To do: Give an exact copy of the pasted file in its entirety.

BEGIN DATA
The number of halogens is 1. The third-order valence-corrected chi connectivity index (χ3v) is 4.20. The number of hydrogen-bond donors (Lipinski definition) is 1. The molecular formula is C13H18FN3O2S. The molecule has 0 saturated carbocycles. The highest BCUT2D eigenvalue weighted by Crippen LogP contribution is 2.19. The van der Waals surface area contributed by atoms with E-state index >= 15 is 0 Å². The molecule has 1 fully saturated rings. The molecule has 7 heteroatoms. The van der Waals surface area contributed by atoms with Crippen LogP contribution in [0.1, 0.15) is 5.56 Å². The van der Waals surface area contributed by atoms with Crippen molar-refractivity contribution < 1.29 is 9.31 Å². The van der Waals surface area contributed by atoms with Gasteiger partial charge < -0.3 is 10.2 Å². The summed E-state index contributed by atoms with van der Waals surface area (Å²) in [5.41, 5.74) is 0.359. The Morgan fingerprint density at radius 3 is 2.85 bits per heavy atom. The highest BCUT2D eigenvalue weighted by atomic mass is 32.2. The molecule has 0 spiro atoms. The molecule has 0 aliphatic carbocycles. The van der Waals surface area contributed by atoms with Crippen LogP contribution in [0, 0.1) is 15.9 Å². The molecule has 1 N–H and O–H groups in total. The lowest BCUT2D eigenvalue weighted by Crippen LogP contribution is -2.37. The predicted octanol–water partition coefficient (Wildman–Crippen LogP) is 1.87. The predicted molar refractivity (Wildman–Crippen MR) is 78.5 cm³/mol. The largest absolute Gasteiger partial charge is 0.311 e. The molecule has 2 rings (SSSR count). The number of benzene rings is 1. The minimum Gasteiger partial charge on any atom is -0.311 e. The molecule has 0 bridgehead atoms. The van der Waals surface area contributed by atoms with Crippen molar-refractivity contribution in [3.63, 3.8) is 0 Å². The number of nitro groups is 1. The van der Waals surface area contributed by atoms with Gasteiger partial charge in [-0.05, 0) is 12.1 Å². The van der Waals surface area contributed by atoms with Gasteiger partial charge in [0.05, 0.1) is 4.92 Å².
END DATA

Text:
The number of halogens is 1. The third-order valence-corrected chi connectivity index (χ3v) is 4.20. The number of hydrogen-bond donors (Lipinski definition) is 1. The molecular formula is C13H18FN3O2S. The molecule has 0 saturated carbocycles. The highest BCUT2D eigenvalue weighted by Crippen LogP contribution is 2.19. The van der Waals surface area contributed by atoms with E-state index >= 15 is 0 Å². The molecule has 1 fully saturated rings. The molecule has 7 heteroatoms. The van der Waals surface area contributed by atoms with Crippen LogP contribution in [0.1, 0.15) is 5.56 Å². The van der Waals surface area contributed by atoms with Crippen molar-refractivity contribution < 1.29 is 9.31 Å². The van der Waals surface area contributed by atoms with Gasteiger partial charge < -0.3 is 10.2 Å². The summed E-state index contributed by atoms with van der Waals surface area (Å²) in [5.41, 5.74) is 0.359. The Morgan fingerprint density at radius 3 is 2.85 bits per heavy atom. The highest BCUT2D eigenvalue weighted by atomic mass is 32.2. The molecule has 0 spiro atoms. The molecule has 0 aliphatic carbocycles. The van der Waals surface area contributed by atoms with Crippen LogP contribution in [0, 0.1) is 15.9 Å². The molecule has 1 N–H and O–H groups in total. The lowest BCUT2D eigenvalue weighted by Crippen LogP contribution is -2.37. The predicted octanol–water partition coefficient (Wildman–Crippen LogP) is 1.87. The predicted molar refractivity (Wildman–Crippen MR) is 78.5 cm³/mol. The largest absolute Gasteiger partial charge is 0.311 e. The molecule has 2 rings (SSSR count). The number of benzene rings is 1. The minimum Gasteiger partial charge on any atom is -0.311 e. The molecule has 0 bridgehead atoms. The van der Waals surface area contributed by atoms with Crippen molar-refractivity contribution in [3.63, 3.8) is 0 Å². The number of nitro groups is 1. The van der Waals surface area contributed by atoms with Gasteiger partial charge in [-0.05, 0) is 12.1 Å². The van der Waals surface area contributed by atoms with Gasteiger partial charge in [0.05, 0.1) is 4.92 Å².